I definitely respect the argument, but couldn't disagree more. These private academies are a good thing for the game baseball and the kids in the DR, but probably a bad thing for the finances of team owners. In some ways, I think these academies are related to the push to expand the Rule IV draft. I have a current blog posting up taking the exact opposite stance as Emma, but regardless of how you feel about these academies, baseball would be making a big mistake if it expanded the draft. Instead, it should be abolished altogether.

2 Will Weiss   ~  Nov 18, 2010 8:28 pm

[0] Good post, Emma, and a good article by Schmidt. I've studied this extensively, spent time in the DR and visited the Oakland A's academy in La Victoria, and also the Astros' academy in San Pedro de Macoris. My takeaway: the privately funded academies are not all that different from the academies established, owned and operated by MLB. The only difference is that these academies are not owned and operated by MLB.

[1] With all due respect to your stance, William, these private academies are good for growing the game in the DR, but they're the equivalent of the AAU and youth basketball here in the states. Less than 5% of the kids that enter the academies, receive signing bonuses, etc., ultimately reach the Major Leagues. I met a young man in my time down there who was a prospect in the Expos' system -- a shortstop -- who tore his rotator cuff in his second to last year in the Academy and was never heard from again. If kids don't receive a signing bonus by their last year in the academy, they're discarded. Yes, it's business, and a cruel one, but it's important to understand the effects on all sides.

Two books that will provide even more color on this (granted, they're outdated but they do provide insight): Away Games, by Marcos Breton; and Sugarball, by Alan M. Klein.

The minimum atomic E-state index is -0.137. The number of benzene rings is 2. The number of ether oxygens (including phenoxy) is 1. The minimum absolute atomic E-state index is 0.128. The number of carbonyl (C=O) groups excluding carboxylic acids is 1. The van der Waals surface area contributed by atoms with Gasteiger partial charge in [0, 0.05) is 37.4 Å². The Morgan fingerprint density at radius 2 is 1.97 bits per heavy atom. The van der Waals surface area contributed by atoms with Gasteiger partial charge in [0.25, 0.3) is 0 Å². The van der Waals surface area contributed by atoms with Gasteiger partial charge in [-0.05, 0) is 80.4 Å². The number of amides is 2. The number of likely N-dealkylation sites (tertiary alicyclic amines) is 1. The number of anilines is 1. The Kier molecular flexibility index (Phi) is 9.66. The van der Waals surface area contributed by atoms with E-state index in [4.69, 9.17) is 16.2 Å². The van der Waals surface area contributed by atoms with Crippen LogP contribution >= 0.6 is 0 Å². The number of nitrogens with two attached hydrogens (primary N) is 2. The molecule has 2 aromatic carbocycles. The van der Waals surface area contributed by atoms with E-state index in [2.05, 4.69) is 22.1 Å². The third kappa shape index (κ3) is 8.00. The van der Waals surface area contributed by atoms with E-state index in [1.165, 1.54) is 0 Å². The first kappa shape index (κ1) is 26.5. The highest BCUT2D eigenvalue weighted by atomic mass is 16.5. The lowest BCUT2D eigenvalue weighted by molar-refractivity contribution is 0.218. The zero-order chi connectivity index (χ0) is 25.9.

On another note, ever wonder why there's never a Dominican team in the Little League World Series? The 11, 12 and 13-year-olds being groomed for the academies are clearly the best players, but because of politics -- these kids are from impoverished areas and are not seen as proper ambassadors for the country -- they're not part of the team. It's the bourgeois kids on the national team. They're not as talented, and they lose.

3 williamnyy23   ~  Nov 18, 2010 9:03 pm

[2] Even if only 5% receive a bonus, that's: (1) still a significant number; and (2) doesn't mean the other 95% haven't benefitted from the schooling, nutrition, bed to sleep in, etc. I 100% agree that the private academies are the same as the MLB ones (that was one of my main points), but think it's wrong to suggest they mostly engage in exploitation.

I’ve also had the privilege of visiting DR on a few occasions and have a friend with a family member who once participated in a camp. In many areas of the country, the economic situation is so bad that the academies are still a haven for even those who aren’t signable.

I’d also recommend Breton’s Away Game. I don’t think it is outdated at all.

4 Raf   ~  Nov 18, 2010 11:50 pm

There was an exhibit at the BBHOF about the academies, they had a blurb on Mario Encarnacion, a player that had committed suicide while in Taipei.

5 Raf   ~  Nov 18, 2010 11:55 pm

[1] Who's making the push? I would think that the status quo would be the way teams would want it.

6 Will Weiss   ~  Nov 19, 2010 1:45 am